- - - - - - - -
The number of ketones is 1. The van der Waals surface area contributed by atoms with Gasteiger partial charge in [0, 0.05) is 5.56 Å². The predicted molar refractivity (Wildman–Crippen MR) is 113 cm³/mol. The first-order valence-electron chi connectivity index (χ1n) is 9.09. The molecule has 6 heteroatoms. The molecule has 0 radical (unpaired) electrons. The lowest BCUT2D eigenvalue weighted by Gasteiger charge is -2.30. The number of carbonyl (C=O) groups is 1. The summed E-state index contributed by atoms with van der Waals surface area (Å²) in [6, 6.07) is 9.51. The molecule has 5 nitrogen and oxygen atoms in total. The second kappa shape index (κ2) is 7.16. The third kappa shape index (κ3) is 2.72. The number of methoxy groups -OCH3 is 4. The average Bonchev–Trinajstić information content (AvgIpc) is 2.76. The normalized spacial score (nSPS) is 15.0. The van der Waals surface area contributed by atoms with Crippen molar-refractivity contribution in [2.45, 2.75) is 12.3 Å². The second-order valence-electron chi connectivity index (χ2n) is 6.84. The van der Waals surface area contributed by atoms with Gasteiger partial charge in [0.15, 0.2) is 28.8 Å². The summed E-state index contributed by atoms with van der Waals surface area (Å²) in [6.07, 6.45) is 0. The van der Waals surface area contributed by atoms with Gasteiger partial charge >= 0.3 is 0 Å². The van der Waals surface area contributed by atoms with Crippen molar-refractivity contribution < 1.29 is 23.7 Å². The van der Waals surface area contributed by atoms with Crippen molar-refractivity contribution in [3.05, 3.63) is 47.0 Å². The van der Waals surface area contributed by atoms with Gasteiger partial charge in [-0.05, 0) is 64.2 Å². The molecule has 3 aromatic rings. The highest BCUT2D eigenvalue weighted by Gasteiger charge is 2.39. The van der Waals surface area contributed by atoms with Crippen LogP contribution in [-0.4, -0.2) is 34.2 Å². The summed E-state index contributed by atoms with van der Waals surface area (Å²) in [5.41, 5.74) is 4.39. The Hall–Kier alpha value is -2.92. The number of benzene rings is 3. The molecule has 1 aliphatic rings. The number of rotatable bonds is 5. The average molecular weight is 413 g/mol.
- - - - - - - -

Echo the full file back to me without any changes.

The number of ketones is 1. The van der Waals surface area contributed by atoms with Gasteiger partial charge in [0, 0.05) is 5.56 Å². The predicted molar refractivity (Wildman–Crippen MR) is 113 cm³/mol. The first-order valence-electron chi connectivity index (χ1n) is 9.09. The molecule has 6 heteroatoms. The molecule has 0 radical (unpaired) electrons. The lowest BCUT2D eigenvalue weighted by Gasteiger charge is -2.30. The number of carbonyl (C=O) groups is 1. The summed E-state index contributed by atoms with van der Waals surface area (Å²) in [6, 6.07) is 9.51. The molecule has 5 nitrogen and oxygen atoms in total. The second kappa shape index (κ2) is 7.16. The third kappa shape index (κ3) is 2.72. The number of methoxy groups -OCH3 is 4. The average Bonchev–Trinajstić information content (AvgIpc) is 2.76. The normalized spacial score (nSPS) is 15.0. The van der Waals surface area contributed by atoms with Crippen molar-refractivity contribution in [2.45, 2.75) is 12.3 Å². The second-order valence-electron chi connectivity index (χ2n) is 6.84. The van der Waals surface area contributed by atoms with Gasteiger partial charge in [0.15, 0.2) is 28.8 Å². The summed E-state index contributed by atoms with van der Waals surface area (Å²) in [6.07, 6.45) is 0. The van der Waals surface area contributed by atoms with Gasteiger partial charge >= 0.3 is 0 Å². The van der Waals surface area contributed by atoms with Crippen molar-refractivity contribution < 1.29 is 23.7 Å². The van der Waals surface area contributed by atoms with Crippen molar-refractivity contribution in [3.05, 3.63) is 47.0 Å². The van der Waals surface area contributed by atoms with Gasteiger partial charge in [-0.05, 0) is 64.2 Å². The molecule has 3 aromatic rings. The highest BCUT2D eigenvalue weighted by Gasteiger charge is 2.39. The van der Waals surface area contributed by atoms with Crippen LogP contribution in [-0.4, -0.2) is 34.2 Å². The summed E-state index contributed by atoms with van der Waals surface area (Å²) in [5.41, 5.74) is 4.39. The Hall–Kier alpha value is -2.92. The number of benzene rings is 3. The molecule has 1 aliphatic rings. The number of rotatable bonds is 5. The average molecular weight is 413 g/mol.